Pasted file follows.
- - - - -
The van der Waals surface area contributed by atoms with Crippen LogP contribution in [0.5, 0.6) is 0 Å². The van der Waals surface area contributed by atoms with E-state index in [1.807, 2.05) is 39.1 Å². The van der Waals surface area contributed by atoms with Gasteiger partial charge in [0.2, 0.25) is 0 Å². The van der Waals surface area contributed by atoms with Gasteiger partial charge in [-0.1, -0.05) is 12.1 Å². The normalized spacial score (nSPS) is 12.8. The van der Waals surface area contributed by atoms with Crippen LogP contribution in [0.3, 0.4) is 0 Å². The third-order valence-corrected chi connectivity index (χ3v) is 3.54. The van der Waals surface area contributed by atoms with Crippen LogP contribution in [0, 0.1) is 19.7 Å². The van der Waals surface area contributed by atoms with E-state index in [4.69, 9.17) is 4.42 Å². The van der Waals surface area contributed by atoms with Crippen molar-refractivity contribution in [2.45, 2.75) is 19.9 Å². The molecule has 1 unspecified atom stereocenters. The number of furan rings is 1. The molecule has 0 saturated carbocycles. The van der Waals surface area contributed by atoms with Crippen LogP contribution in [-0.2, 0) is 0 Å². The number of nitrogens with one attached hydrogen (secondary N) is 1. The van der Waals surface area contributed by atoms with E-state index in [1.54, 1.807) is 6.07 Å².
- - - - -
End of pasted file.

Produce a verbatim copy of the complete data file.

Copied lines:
The van der Waals surface area contributed by atoms with Crippen LogP contribution in [0.5, 0.6) is 0 Å². The van der Waals surface area contributed by atoms with E-state index in [1.807, 2.05) is 39.1 Å². The van der Waals surface area contributed by atoms with Gasteiger partial charge in [0.2, 0.25) is 0 Å². The van der Waals surface area contributed by atoms with Gasteiger partial charge in [-0.1, -0.05) is 12.1 Å². The normalized spacial score (nSPS) is 12.8. The van der Waals surface area contributed by atoms with Crippen LogP contribution in [0.3, 0.4) is 0 Å². The third-order valence-corrected chi connectivity index (χ3v) is 3.54. The van der Waals surface area contributed by atoms with Crippen LogP contribution in [0, 0.1) is 19.7 Å². The van der Waals surface area contributed by atoms with E-state index in [4.69, 9.17) is 4.42 Å². The van der Waals surface area contributed by atoms with Crippen molar-refractivity contribution in [2.45, 2.75) is 19.9 Å². The molecule has 1 unspecified atom stereocenters. The number of furan rings is 1. The molecule has 0 saturated carbocycles. The van der Waals surface area contributed by atoms with Crippen LogP contribution in [-0.2, 0) is 0 Å². The number of nitrogens with one attached hydrogen (secondary N) is 1. The van der Waals surface area contributed by atoms with E-state index in [1.54, 1.807) is 6.07 Å².